USA — U.S. Senators Tom Udall and Martin Heinrich today applauded the news that President Obama incorporated into his Fiscal Year 2015 budget proposal a plan based on a bill they cosponsored to reform federal wildfire policy. The change, which still must be approved by Congress, would fund major wildfires the same as other natural disasters and free up funding to prevent future fires.
Wildfires are as devastating in New Mexico and the rest of the West as hurricanes are on the East and Gulf coasts, and our firefighters put themselves at great risk each year to keep our communities safe. Wildfires cause tragic loss of life and over $1 billion in damage annually. They cost hundreds of millions of dollars to fight, and after years of drought, pose a greater threat each season, Udall said. Yet over the last several years, the federal government has underestimated the cost of wildfires, and it has had to borrow money from other programs to respond. This new plan finally puts the emphasis in the right place, providing certainty for land managers and everyone who depends on our forests.
New Mexicans know first-hand the impacts catastrophic wildfires have on our communities and lands. And we share a deep appreciation for our firefighters and other first responders who put their lives on the line everyday to keep us safe, Heinrich said. But fighting wildfires cannot come at the expense of programs that can prevent large, costly fires. This plan pays for catastrophic fires in the same way we pay for other natural disasters, while protecting funds for stewardship contracts and other critical forest health programs. We cant choose between fighting fires and preventing them — we must do both, and this budget plan makes that possible.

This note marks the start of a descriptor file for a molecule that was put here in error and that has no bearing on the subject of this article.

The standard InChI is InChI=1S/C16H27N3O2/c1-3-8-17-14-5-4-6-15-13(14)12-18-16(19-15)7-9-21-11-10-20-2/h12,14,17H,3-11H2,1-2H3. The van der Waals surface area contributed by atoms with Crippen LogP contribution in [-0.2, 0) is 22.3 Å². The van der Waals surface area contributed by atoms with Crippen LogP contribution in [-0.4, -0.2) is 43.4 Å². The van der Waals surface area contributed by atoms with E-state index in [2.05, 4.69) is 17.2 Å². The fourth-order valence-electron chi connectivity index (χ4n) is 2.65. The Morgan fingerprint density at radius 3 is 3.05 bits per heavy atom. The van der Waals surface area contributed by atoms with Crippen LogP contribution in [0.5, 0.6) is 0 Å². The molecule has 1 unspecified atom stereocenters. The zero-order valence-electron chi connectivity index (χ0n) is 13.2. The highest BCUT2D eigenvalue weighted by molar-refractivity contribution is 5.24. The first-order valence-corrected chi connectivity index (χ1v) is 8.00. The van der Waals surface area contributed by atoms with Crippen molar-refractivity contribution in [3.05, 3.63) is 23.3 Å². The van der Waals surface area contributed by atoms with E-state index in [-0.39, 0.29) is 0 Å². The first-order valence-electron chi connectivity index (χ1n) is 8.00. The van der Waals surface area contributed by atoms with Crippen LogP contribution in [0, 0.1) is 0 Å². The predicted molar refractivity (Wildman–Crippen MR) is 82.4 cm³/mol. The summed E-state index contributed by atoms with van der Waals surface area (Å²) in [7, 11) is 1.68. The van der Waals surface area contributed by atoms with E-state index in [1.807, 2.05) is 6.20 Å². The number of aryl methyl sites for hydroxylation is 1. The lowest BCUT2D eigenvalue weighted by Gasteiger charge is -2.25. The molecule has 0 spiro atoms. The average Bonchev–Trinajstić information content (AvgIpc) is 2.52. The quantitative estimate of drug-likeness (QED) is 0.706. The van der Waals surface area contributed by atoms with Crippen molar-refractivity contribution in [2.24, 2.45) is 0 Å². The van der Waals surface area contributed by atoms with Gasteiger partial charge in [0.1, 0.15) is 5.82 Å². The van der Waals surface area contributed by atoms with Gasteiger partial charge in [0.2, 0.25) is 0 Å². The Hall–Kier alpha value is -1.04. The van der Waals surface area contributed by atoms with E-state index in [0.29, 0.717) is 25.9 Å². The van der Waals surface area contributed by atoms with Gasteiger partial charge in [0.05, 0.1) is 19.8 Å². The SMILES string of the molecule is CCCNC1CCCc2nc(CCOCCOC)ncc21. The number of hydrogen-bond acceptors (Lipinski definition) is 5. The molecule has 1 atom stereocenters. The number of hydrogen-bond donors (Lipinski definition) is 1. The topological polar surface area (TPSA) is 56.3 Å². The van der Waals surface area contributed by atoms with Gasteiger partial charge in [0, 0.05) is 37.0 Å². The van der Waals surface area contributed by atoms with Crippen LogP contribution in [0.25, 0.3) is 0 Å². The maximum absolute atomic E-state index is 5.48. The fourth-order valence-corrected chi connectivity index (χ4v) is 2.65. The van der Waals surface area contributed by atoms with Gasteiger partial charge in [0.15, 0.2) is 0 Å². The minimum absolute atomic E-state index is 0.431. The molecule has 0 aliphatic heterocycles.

Currently, agencies base wildland fire suppression budgets on the average costs of the past 10 years. That approach has underestimated the actual costs eight of the past 10 years, and forced the U.S. Forest Service and Interior Department to take money from important programs, such as wildfire prevention and other land management Forest Service programs, to make up the difference.
If the change is approved by Congress, the administration would treat the largest fires roughly 1 percent of annual fires as natural disasters. It would then fund firefighting efforts from a disaster account like that which funds hurricane and other natural disaster relief efforts. The Forest Service estimates 1 percent of fires consume 30 percent of firefighting budgets, and thus should be treated as true natural disasters.
Removing those megafires from the regular budget could free up to $412 million for land management agencies to fund fire prevention and hazardous fuels reduction projects that can help break the cycle of increasingly dangerous and costly fires.